Of medical and scientific research
Research, discovery and human benefit
While a flu-like illness caused me to miss the deadline for my column two weeks ago, it gave me time to reflect on a recent conversation I had with two specialists in blood diseases, Drs. Ade Olujohungbe and Donald Houston of the University of Manitoba Faculty of Medicine. Both are keen on doing further research on thalassemia – an inherited blood disorder seen among Southeast Asians – to ascertain the magnitude of its occurrence in our local Filipino population and to explore the clinical significance of new findings. Identification of this inherited trait could help prevent unwelcome clinical problems in affected individuals. The discovery of new information could also have help influence public health policy to the collective benefit our Filipino community.
This brought me to thinking about medical and scientific research in general. Indeed, the resulting advances from research over the past 150 years have increased the longevity and quality of life. Recall the major human benefits of discoveries – vaccines against influenza, measles, polio, smallpox and other common childhood diseases, antibiotics to treat infectious diseases, insulin treatment for diabetes, new drugs to manage high blood pressure and AIDS, effective treatments for cancer, vitamins for nutrient-specific deficiency diseases and new micro-surgical techniques. Yet, many more challenges remain.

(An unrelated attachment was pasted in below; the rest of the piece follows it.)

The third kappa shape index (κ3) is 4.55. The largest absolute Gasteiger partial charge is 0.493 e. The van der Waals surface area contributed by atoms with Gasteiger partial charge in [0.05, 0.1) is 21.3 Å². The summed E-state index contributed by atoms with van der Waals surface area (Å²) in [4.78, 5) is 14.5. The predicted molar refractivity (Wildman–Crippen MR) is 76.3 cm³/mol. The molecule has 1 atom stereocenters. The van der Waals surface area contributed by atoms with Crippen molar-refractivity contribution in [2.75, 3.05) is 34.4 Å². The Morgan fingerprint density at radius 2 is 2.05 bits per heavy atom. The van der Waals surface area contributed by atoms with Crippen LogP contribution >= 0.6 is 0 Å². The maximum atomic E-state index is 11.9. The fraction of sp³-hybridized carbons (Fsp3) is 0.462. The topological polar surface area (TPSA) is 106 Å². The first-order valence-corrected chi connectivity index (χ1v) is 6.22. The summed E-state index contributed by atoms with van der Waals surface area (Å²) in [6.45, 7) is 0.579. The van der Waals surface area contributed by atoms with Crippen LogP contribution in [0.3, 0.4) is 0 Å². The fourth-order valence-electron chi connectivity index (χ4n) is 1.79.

A visit to my home library
With these thoughts, I re-read two collections in my library: The Art of Scientific Investigation by Dr. William Beveridge of Cambridge University and Dr. Paul Parsons’ Science in 100 Key Breakthroughs. Dr.Parsons writes of life science’s “cutting-edge breakthroughs that are transforming our understanding of life itself” and mentions the mapping in 2003, not quite a decade ago, of the human genome, “the genetic code that underpins the human species.” The science of new genetics, often called genomics, promises newer tests and treatments to help address the remaining medical challenges.
The Art of Scientific Investigation – a paperback given to me nearly 30 years ago by a colleague at the University of Arizona College of Medicine where I spent a sabbatical year as a Visiting Professor of Pediatrics in the Research Laboratory of Dr. Lynn Taussig – is about the theory and the practice of scientific and medical research. A small present with lifelong value, it made for fascinating reading then and has continued to fascinate me whenever I re-read its pages.